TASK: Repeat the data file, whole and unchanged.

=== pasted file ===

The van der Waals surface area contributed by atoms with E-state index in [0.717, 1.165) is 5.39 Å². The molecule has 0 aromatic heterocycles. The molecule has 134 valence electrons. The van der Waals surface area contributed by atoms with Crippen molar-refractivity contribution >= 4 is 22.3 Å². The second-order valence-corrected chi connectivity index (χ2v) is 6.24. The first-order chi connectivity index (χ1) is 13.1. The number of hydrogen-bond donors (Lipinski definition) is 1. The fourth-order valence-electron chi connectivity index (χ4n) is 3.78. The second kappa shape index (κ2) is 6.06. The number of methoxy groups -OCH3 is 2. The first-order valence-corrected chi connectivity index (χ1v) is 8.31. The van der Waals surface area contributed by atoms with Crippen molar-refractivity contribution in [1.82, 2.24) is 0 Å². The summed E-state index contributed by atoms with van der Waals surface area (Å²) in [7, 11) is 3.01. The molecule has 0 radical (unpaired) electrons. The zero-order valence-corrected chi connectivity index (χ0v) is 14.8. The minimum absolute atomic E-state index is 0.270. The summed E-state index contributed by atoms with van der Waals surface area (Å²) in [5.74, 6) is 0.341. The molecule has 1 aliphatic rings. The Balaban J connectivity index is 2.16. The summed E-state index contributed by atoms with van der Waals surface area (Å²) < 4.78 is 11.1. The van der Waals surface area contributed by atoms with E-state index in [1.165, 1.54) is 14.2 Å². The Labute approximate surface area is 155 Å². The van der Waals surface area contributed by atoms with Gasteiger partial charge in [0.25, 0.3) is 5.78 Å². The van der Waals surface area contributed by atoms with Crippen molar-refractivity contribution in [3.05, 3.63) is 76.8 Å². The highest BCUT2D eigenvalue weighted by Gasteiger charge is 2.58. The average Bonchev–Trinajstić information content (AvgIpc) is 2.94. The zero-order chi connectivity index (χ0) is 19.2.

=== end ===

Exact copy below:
The van der Waals surface area contributed by atoms with E-state index in [0.717, 1.165) is 5.39 Å². The molecule has 0 aromatic heterocycles. The molecule has 134 valence electrons. The van der Waals surface area contributed by atoms with Crippen molar-refractivity contribution >= 4 is 22.3 Å². The second-order valence-corrected chi connectivity index (χ2v) is 6.24. The first-order chi connectivity index (χ1) is 13.1. The number of hydrogen-bond donors (Lipinski definition) is 1. The fourth-order valence-electron chi connectivity index (χ4n) is 3.78. The second kappa shape index (κ2) is 6.06. The number of methoxy groups -OCH3 is 2. The first-order valence-corrected chi connectivity index (χ1v) is 8.31. The van der Waals surface area contributed by atoms with Crippen molar-refractivity contribution in [1.82, 2.24) is 0 Å². The summed E-state index contributed by atoms with van der Waals surface area (Å²) in [7, 11) is 3.01. The molecule has 0 radical (unpaired) electrons. The zero-order valence-corrected chi connectivity index (χ0v) is 14.8. The minimum absolute atomic E-state index is 0.270. The summed E-state index contributed by atoms with van der Waals surface area (Å²) in [5.74, 6) is 0.341. The molecule has 1 aliphatic rings. The Balaban J connectivity index is 2.16. The summed E-state index contributed by atoms with van der Waals surface area (Å²) < 4.78 is 11.1. The van der Waals surface area contributed by atoms with E-state index in [1.165, 1.54) is 14.2 Å². The Labute approximate surface area is 155 Å². The van der Waals surface area contributed by atoms with Gasteiger partial charge in [0.25, 0.3) is 5.78 Å². The van der Waals surface area contributed by atoms with Crippen molar-refractivity contribution in [3.05, 3.63) is 76.8 Å². The highest BCUT2D eigenvalue weighted by Gasteiger charge is 2.58. The average Bonchev–Trinajstić information content (AvgIpc) is 2.94. The zero-order chi connectivity index (χ0) is 19.2.